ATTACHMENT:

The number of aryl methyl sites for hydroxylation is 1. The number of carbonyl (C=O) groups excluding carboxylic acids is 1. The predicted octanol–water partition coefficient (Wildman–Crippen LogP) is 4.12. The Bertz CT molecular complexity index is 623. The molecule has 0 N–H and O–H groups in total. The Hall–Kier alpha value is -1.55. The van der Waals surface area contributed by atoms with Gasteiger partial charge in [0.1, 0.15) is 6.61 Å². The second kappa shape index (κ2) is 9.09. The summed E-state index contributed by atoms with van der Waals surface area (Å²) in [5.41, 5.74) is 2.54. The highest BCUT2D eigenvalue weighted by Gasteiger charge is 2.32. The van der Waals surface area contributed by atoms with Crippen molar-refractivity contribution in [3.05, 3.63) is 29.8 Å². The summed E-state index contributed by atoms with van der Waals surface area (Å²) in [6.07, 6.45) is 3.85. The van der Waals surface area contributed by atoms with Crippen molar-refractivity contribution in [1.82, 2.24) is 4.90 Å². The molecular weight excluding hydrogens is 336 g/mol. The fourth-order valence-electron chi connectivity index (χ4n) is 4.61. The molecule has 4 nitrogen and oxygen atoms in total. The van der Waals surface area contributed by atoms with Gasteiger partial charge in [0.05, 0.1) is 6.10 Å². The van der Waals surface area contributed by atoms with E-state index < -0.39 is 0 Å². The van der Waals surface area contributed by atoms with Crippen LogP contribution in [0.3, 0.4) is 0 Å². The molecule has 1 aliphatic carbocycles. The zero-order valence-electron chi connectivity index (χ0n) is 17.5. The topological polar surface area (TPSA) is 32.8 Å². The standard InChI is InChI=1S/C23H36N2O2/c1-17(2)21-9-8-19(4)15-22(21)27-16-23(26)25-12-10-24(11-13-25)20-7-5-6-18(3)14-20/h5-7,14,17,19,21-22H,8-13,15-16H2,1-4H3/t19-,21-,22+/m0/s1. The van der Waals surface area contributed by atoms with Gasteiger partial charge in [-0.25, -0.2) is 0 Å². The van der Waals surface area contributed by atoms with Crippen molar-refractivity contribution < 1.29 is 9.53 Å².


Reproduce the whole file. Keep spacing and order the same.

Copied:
The number of aryl methyl sites for hydroxylation is 1. The number of carbonyl (C=O) groups excluding carboxylic acids is 1. The predicted octanol–water partition coefficient (Wildman–Crippen LogP) is 4.12. The Bertz CT molecular complexity index is 623. The molecule has 0 N–H and O–H groups in total. The Hall–Kier alpha value is -1.55. The van der Waals surface area contributed by atoms with Gasteiger partial charge in [0.1, 0.15) is 6.61 Å². The second kappa shape index (κ2) is 9.09. The summed E-state index contributed by atoms with van der Waals surface area (Å²) in [5.41, 5.74) is 2.54. The highest BCUT2D eigenvalue weighted by Gasteiger charge is 2.32. The van der Waals surface area contributed by atoms with Crippen molar-refractivity contribution in [3.05, 3.63) is 29.8 Å². The summed E-state index contributed by atoms with van der Waals surface area (Å²) in [6.07, 6.45) is 3.85. The van der Waals surface area contributed by atoms with Crippen molar-refractivity contribution in [1.82, 2.24) is 4.90 Å². The molecular weight excluding hydrogens is 336 g/mol. The fourth-order valence-electron chi connectivity index (χ4n) is 4.61. The molecule has 4 nitrogen and oxygen atoms in total. The van der Waals surface area contributed by atoms with Gasteiger partial charge in [0.05, 0.1) is 6.10 Å². The van der Waals surface area contributed by atoms with E-state index < -0.39 is 0 Å². The van der Waals surface area contributed by atoms with Crippen LogP contribution in [0.3, 0.4) is 0 Å². The molecule has 1 aliphatic carbocycles. The zero-order valence-electron chi connectivity index (χ0n) is 17.5. The topological polar surface area (TPSA) is 32.8 Å². The standard InChI is InChI=1S/C23H36N2O2/c1-17(2)21-9-8-19(4)15-22(21)27-16-23(26)25-12-10-24(11-13-25)20-7-5-6-18(3)14-20/h5-7,14,17,19,21-22H,8-13,15-16H2,1-4H3/t19-,21-,22+/m0/s1. The van der Waals surface area contributed by atoms with Gasteiger partial charge in [-0.25, -0.2) is 0 Å². The van der Waals surface area contributed by atoms with Crippen molar-refractivity contribution < 1.29 is 9.53 Å².